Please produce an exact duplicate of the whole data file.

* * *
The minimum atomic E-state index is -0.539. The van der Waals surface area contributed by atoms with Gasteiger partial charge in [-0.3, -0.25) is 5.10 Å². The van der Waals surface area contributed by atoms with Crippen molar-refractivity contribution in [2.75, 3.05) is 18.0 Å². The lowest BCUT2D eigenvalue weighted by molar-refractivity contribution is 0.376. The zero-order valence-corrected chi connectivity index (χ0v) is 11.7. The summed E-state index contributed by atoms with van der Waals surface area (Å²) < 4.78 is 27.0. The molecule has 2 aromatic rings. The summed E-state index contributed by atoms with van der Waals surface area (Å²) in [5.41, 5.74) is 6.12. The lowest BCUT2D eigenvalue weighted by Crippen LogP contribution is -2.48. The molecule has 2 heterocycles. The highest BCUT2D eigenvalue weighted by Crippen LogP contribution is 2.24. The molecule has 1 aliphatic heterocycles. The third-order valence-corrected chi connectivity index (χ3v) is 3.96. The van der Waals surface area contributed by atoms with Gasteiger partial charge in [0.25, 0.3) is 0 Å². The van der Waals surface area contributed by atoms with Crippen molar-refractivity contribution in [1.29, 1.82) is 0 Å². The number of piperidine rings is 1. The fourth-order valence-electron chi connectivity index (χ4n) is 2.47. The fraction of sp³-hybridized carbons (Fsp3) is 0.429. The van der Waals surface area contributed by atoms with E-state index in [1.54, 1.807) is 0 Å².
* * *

The minimum atomic E-state index is -0.539. The van der Waals surface area contributed by atoms with Gasteiger partial charge in [-0.3, -0.25) is 5.10 Å². The van der Waals surface area contributed by atoms with Crippen molar-refractivity contribution in [2.75, 3.05) is 18.0 Å². The lowest BCUT2D eigenvalue weighted by molar-refractivity contribution is 0.376. The zero-order valence-corrected chi connectivity index (χ0v) is 11.7. The summed E-state index contributed by atoms with van der Waals surface area (Å²) < 4.78 is 27.0. The molecule has 2 aromatic rings. The summed E-state index contributed by atoms with van der Waals surface area (Å²) in [5.41, 5.74) is 6.12. The lowest BCUT2D eigenvalue weighted by Crippen LogP contribution is -2.48. The molecule has 2 heterocycles. The highest BCUT2D eigenvalue weighted by Crippen LogP contribution is 2.24. The molecule has 1 aliphatic heterocycles. The third-order valence-corrected chi connectivity index (χ3v) is 3.96. The van der Waals surface area contributed by atoms with Gasteiger partial charge in [0.25, 0.3) is 0 Å². The van der Waals surface area contributed by atoms with Crippen molar-refractivity contribution in [1.29, 1.82) is 0 Å². The number of piperidine rings is 1. The fourth-order valence-electron chi connectivity index (χ4n) is 2.47. The fraction of sp³-hybridized carbons (Fsp3) is 0.429. The van der Waals surface area contributed by atoms with E-state index in [1.54, 1.807) is 0 Å².